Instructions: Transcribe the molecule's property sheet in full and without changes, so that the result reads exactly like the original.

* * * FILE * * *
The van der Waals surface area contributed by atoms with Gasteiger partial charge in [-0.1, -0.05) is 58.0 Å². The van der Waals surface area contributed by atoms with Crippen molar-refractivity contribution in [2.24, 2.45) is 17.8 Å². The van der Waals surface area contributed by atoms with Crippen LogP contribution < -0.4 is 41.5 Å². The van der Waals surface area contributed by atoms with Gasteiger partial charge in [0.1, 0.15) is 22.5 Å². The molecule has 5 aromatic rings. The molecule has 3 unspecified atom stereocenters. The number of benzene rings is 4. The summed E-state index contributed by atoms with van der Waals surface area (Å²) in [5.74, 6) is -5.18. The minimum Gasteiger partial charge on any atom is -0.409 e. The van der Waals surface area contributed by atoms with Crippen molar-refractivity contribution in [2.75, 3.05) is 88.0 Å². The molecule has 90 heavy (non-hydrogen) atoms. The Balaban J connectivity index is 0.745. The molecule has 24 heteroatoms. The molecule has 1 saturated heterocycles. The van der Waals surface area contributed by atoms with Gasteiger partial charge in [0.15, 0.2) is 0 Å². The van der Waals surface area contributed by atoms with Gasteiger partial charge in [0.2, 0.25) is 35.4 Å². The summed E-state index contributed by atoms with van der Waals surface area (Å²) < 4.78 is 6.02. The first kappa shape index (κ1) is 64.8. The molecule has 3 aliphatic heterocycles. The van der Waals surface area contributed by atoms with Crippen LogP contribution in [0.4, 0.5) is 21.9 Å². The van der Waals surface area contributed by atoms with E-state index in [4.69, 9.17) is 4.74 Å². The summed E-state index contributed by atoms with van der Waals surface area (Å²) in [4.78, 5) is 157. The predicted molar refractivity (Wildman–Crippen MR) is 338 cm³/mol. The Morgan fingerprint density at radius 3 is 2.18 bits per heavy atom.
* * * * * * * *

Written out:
The van der Waals surface area contributed by atoms with Gasteiger partial charge in [-0.1, -0.05) is 58.0 Å². The van der Waals surface area contributed by atoms with Crippen molar-refractivity contribution in [2.24, 2.45) is 17.8 Å². The van der Waals surface area contributed by atoms with Crippen LogP contribution < -0.4 is 41.5 Å². The van der Waals surface area contributed by atoms with Gasteiger partial charge in [0.1, 0.15) is 22.5 Å². The molecule has 5 aromatic rings. The molecule has 3 unspecified atom stereocenters. The number of benzene rings is 4. The summed E-state index contributed by atoms with van der Waals surface area (Å²) in [5.74, 6) is -5.18. The minimum Gasteiger partial charge on any atom is -0.409 e. The van der Waals surface area contributed by atoms with Crippen molar-refractivity contribution in [2.75, 3.05) is 88.0 Å². The molecule has 90 heavy (non-hydrogen) atoms. The Balaban J connectivity index is 0.745. The molecule has 24 heteroatoms. The molecule has 1 saturated heterocycles. The van der Waals surface area contributed by atoms with Gasteiger partial charge in [0.15, 0.2) is 0 Å². The van der Waals surface area contributed by atoms with Gasteiger partial charge in [0.2, 0.25) is 35.4 Å². The summed E-state index contributed by atoms with van der Waals surface area (Å²) < 4.78 is 6.02. The first kappa shape index (κ1) is 64.8. The molecule has 3 aliphatic heterocycles. The van der Waals surface area contributed by atoms with Crippen LogP contribution in [0.4, 0.5) is 21.9 Å². The van der Waals surface area contributed by atoms with E-state index in [4.69, 9.17) is 4.74 Å². The summed E-state index contributed by atoms with van der Waals surface area (Å²) in [4.78, 5) is 157. The predicted molar refractivity (Wildman–Crippen MR) is 338 cm³/mol. The Morgan fingerprint density at radius 3 is 2.18 bits per heavy atom.